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Wednesday, December 2 • 15:30 - 17:00
Entrepreneurship in sustainable development and future generations

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The importance of responsible business practices has been heightened by the devastating consequences of the COVID-19 pandemic. While some businesses have acted responsibly, ensuring that their workers’ salaries are paid and labour rights respected, others have resorted to cost-cutting, de-prioritizing respect for human rights standards in trying to protect their bottom line. Even more disconcertingly, the COVID-19 crisis may yet prove to be a dress rehearsal for the risks and negative impacts that may be wrought by climate-induced disasters that are on the horizon.

The growing reach and impact of business enterprises have given rise to a debate about the roles and responsibilities of such actors with regard to human rights and have led to the placement of business and human rights on the UN agenda. This session will focus on entrepreneurship for sustainable development, which is a multilevel phenomenon connecting social, environmental, and economic dimensions between entrepreneurial processes, market transformations, as well as large-scale societal developments. Modern concept of entrepreneurship is all about exercising creativity in business activities, product development, process development, problem solutions, and change management at large (Robinson, 2004). The concept of social entrepreneurship is where an entrepreneur will exercise innovation for a noble cause mostly for socio-economic development and environmental protection. The most simplified form of the concept is “entrepreneurship and innovation for sustainability - business with a cause” (Abrahamsson, 2006). This warrants voluntary actions for pro-active change in business practices through innovative solutions of problem or exploring opportunities on poverty, health and sanitation, recycling, world peace and justice, human security issues etc. The concept merges entrepreneurship with social and ecological development. Sustainability concept refers to entrepreneurial or intrepreneurial approaches that aids an integrated development of social, environmental, and economic issues that help an organisation to continue its business for the long run (Schaltegger & Burritt, 2005; Whiteman, Walker, & Perego, 2013).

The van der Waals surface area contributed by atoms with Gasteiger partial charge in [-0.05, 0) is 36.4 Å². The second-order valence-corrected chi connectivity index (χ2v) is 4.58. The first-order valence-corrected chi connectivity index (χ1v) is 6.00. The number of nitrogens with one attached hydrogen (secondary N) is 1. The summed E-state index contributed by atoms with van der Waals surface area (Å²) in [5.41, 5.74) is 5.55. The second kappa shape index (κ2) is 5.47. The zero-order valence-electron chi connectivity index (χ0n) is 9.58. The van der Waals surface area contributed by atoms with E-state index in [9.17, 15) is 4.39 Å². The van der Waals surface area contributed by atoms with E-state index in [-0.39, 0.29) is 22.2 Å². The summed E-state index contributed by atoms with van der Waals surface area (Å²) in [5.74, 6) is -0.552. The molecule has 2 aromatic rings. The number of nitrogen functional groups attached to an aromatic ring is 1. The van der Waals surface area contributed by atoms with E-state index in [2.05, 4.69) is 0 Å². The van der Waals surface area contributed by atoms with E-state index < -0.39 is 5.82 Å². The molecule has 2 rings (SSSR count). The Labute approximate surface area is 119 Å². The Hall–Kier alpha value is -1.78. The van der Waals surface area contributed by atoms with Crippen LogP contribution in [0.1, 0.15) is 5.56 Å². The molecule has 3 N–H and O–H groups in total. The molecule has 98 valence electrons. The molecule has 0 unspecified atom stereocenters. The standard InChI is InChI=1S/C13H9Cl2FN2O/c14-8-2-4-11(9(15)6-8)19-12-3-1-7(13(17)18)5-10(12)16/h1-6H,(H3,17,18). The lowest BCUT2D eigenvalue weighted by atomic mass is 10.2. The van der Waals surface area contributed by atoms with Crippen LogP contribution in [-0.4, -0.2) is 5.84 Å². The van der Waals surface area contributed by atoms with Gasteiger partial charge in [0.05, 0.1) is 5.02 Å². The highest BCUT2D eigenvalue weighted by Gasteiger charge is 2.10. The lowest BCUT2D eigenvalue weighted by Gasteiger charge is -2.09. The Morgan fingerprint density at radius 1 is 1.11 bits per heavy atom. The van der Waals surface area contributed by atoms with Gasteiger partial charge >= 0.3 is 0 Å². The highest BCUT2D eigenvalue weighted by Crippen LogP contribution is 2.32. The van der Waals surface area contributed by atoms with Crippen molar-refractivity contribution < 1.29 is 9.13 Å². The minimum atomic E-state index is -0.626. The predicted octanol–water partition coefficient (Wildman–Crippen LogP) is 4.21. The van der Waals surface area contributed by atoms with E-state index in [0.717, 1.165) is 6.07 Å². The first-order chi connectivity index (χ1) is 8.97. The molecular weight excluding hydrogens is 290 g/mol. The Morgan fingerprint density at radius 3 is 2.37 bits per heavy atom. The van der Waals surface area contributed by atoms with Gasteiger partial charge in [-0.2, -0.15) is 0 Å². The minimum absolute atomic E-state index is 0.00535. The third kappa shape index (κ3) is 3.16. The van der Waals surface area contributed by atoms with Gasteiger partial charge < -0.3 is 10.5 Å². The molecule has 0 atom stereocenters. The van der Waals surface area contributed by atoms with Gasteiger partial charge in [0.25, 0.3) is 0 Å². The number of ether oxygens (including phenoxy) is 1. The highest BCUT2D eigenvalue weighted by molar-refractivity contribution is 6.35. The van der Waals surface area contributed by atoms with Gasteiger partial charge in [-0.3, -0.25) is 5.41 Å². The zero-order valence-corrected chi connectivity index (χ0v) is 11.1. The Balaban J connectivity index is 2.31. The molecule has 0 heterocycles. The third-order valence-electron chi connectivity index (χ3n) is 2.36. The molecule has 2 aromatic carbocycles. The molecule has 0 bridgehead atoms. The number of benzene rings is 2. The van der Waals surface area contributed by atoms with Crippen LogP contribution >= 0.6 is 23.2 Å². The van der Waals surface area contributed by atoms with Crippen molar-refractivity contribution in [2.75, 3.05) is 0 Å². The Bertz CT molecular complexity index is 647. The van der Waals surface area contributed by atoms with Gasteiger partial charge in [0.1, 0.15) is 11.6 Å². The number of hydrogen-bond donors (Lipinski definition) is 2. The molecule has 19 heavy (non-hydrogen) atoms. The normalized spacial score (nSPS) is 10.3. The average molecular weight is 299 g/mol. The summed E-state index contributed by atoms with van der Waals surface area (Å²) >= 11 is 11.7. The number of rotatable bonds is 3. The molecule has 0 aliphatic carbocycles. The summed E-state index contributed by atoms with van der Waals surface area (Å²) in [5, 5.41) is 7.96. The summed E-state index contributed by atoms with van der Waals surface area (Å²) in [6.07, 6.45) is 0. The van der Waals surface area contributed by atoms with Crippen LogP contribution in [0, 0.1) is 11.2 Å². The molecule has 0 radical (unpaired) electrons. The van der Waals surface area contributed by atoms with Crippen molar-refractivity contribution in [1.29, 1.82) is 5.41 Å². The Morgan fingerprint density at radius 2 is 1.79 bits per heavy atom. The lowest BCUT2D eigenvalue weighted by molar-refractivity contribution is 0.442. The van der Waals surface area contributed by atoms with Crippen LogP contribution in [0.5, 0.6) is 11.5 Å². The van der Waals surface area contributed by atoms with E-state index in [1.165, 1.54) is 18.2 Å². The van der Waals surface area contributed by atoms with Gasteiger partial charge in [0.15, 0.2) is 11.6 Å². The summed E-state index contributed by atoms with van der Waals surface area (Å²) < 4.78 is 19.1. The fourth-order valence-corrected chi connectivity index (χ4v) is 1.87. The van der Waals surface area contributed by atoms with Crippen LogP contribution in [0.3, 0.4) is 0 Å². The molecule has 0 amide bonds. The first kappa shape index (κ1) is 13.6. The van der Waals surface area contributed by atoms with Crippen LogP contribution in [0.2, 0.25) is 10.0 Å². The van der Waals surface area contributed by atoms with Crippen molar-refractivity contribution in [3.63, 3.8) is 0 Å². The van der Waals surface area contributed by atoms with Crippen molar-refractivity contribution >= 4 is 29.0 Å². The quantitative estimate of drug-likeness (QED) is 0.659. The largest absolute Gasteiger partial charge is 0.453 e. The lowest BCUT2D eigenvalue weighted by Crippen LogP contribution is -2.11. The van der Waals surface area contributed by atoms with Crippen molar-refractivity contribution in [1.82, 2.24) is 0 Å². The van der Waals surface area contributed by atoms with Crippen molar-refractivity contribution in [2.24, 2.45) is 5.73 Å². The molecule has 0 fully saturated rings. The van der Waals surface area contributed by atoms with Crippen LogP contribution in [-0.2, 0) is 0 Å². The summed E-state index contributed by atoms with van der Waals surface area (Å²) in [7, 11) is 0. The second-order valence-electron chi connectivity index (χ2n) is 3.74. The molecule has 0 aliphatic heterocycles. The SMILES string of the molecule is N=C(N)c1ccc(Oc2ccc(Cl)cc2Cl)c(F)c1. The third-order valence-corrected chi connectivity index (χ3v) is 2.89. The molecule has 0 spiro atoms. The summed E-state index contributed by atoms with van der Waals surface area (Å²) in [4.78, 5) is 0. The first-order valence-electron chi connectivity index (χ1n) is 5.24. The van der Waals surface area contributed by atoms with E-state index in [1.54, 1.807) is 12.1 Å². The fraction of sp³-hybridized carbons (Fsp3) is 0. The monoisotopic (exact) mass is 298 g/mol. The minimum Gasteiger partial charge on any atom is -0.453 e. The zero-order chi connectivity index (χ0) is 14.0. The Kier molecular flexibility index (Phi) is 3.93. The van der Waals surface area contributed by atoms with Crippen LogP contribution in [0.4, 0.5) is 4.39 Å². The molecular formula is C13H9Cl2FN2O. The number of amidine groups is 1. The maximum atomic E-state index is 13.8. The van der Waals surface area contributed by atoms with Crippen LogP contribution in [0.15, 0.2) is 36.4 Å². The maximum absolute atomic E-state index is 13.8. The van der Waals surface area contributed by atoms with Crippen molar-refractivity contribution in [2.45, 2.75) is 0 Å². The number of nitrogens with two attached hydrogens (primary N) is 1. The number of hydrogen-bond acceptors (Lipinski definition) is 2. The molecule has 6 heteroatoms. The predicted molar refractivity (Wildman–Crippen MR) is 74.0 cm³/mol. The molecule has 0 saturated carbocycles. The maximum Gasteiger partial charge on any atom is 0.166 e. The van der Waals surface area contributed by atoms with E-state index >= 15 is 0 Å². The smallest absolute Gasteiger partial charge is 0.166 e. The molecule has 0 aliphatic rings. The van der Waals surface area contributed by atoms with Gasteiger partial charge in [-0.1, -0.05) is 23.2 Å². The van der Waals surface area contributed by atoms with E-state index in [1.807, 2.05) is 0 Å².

This session aims to:
  • Discuss the potential of social entrepreneurship as a possible solution to sustainable development challenges.
  • Encapsulate how policymakers can directly support entrepreneurship for sustainable development and future generations.
  • Show how entrepreneurs may pursue economic viability and at the same time contribute to the United Nations Sustainable Development Goals by reducing inequality, enhancing social cohesion and tackling environmental challenges.
  • Strengthen access to justice and access to adequate remedies for victims of business-related human rights abuses.
  • Provide advice to entrepreneurs on how to assess and address human rights risks in their supply chains.

Additional Background document link: The Rights of Future Generations, A New Legal Humanism

Session organized by Raeed Roshan Ali, Precious Plastic Fiji.

avatar for Miki Wali

Miki Wali

Co-Founder, Haus of Khameleon

avatar for Sagufta Salma Janif

Sagufta Salma Janif

Coordinator for Fusion Hub Social Enterprise Fiji, Fiji Youth Entrepreneurship Council
Founder/Director at The Fusion Hub (Social Enterprise) & BulaLance. Won the 2020 regional commonwealth youth award and is one of the recipients of the MaiLife 30 Under 30 award. Is also a member of the Alliance for Future Generations Fiji. She is an experienced marketing professional... Read More →
avatar for Matin Karimli

Matin Karimli

Director, ILO Office for the Pacific Island Countries
Mr Karimli debuted his career with the ILO in February 2020 with the posting in the ILO Office for PICs.He is responsible for supporting eleven ILO member States (Fiji, Kiribati, Republic of Marshall Islands, Palau, Papua New Guinea, Samoa, Solomon Islands, Tuvalu and Vanuatu, Tonga... Read More →
avatar for Brian Kironde

Brian Kironde

Technical Specialist, adolescents and youth, UNFPA – Pacific Sub Region Office - Fiji
Brian has previously served with UNFPA as the International Program Coordinator for RMNCAH in Kiribati, Int’l Programme Specialist for ASRH and team leader for Youth & Gender in Liberia and prior to that, served with UNFPA Uganda and New York headquarters supporting policy & programming... Read More →

Mue Bentley Fisher

Co-founder and Director, Weta Coffee
Mother, entrepreneur, coffee lover, optimist, Owner of WetaFiji. Mue Bentley Fisher is the co-founder and director of Weta Coffee, which is raising money for Australia's firefighting efforts. On her TEDx talk, she shared her tips on starting a business from scratch, brand positioning... Read More →
avatar for Mererai Vatege

Mererai Vatege

Chairperson-FTUC Youth Committee, Fiji Trades Union Congress (FTUC)
Mere is currently the Senior Industrial Relations Officer for the National Union of Workers (NUW), a Trade Union based in Lautoka. NUW is an affiliate of the Fiji Trades Union Congress the umbrella body for all unions in Fiji which is affiliated to the ITUC and the ITUC-AP. Mere is... Read More →

Wednesday December 2, 2020 15:30 - 17:00 +12
Britannia room 3 Victoria Parade, Suva, Fiji